Today I wanted to share with you a devotion from Steve Chapman from his devotional book “A Look at Life From a Deer Stand.” “I climbed onto my ladder stand before daylight and settled in for a morning hunt. There was a sizable pond to my right, and the noises that came from it softly filled the area. One particular sound caught my ear and brought a smile to my face because it reminded me of one of my favorite stories…
A little boy said to his grandpa, “Granddad, make a sound like a frog.”
His grandfather was sort of a rough old fellow and bluntly denied his grandson’s request.
However, the boy was not about to be refused.
“Please, Granddad, make a sound like a frog!”
“No!” came the old man’s grouchy reply.
“Oh, please, Granddaddy, make a sound like a frog.”
Exasperated with the little guy’s persistence, the Granddad asked, “Why?”
“Cause Grandma says, ‘When Grandpa croaks, we can all go to Six Flags!”
It sounds like the grandpa had built a less-than favorable reputation for himself. His legacy had apparently been established, and the assumption was that he would never change. This story makes me want to work on my memory. By that I don’t mean my brain’s ability to recall; rather, on how I will be remembered in the minds of others. May it never be that my wife, my children grandchildren, or friends would ever grimace at the mention of my name.
According to Proverbs 10:7, the key to creating a memory that brings smiles to the faces of those around us is to allow righteousness to reign in our hearts. On the other hand if we want our names to leave the taste of rottenness in the mouths of those who say them in the future, then all we have to do is embrace wickedness. Things that rot are eventually forgotten completely; they disappear into oblivion. However, Psalm 112:6 honors those who choose God’s way with a losing legacy: “For he will never be shaken; the righteous will be remembered forever.”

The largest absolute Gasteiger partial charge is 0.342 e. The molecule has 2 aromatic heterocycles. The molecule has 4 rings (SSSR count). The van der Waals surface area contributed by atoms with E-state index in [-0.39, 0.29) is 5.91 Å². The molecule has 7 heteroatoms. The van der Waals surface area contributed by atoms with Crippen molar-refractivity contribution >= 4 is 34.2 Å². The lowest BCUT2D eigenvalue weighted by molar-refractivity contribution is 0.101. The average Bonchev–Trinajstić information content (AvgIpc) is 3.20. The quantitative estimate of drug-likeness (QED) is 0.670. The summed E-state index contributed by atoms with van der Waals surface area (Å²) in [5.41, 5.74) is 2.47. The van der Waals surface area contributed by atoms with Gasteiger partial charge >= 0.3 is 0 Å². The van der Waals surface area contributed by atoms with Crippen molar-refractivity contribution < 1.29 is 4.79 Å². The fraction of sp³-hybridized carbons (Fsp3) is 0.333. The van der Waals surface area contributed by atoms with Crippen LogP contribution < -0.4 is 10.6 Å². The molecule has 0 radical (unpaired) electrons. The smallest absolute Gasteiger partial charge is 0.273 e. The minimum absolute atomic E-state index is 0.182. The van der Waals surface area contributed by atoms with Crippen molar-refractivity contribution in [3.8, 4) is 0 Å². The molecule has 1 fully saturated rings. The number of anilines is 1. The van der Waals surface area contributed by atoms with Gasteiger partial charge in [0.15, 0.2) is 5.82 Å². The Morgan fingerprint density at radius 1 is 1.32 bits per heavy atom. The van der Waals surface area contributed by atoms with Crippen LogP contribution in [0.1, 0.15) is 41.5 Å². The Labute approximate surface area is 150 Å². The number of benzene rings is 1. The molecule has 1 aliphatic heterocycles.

A good goal for life would be that should the day arrive when we become grandparents, we will never hear any of our grandchildren say, “Granddad, make a sound like a frog.”
In 2011 I was talking with a friend who had registered for the Illinois Marathon half-marathon race. As we talked I thought, “I should do this.” Keep in mind that this conversation was in January, the half was to take place in April, a half is 13.1 miles, and I hadn’t run since I left ISU in 2004. Naturally I did the only reasonable thing there is to do, I went home got online and registered for the race, I also talked another friend into joining me in my insanity.
Even since this entry into the running world, I have learned several things about which I could spend a great deal of time writing or talking about. I have inevitably learned a lot about running, but I also have learned, through observation and conversation, much about spiritual life. I learned that while on a 6+ mile run with people it provides a lot of time (especially when you are as slow as me) to talk. There have been times when the run was pretty much a full on Bible study, other times it was a discussion of the value on our marriages and how we can continue to honor those marriages and set an example for others.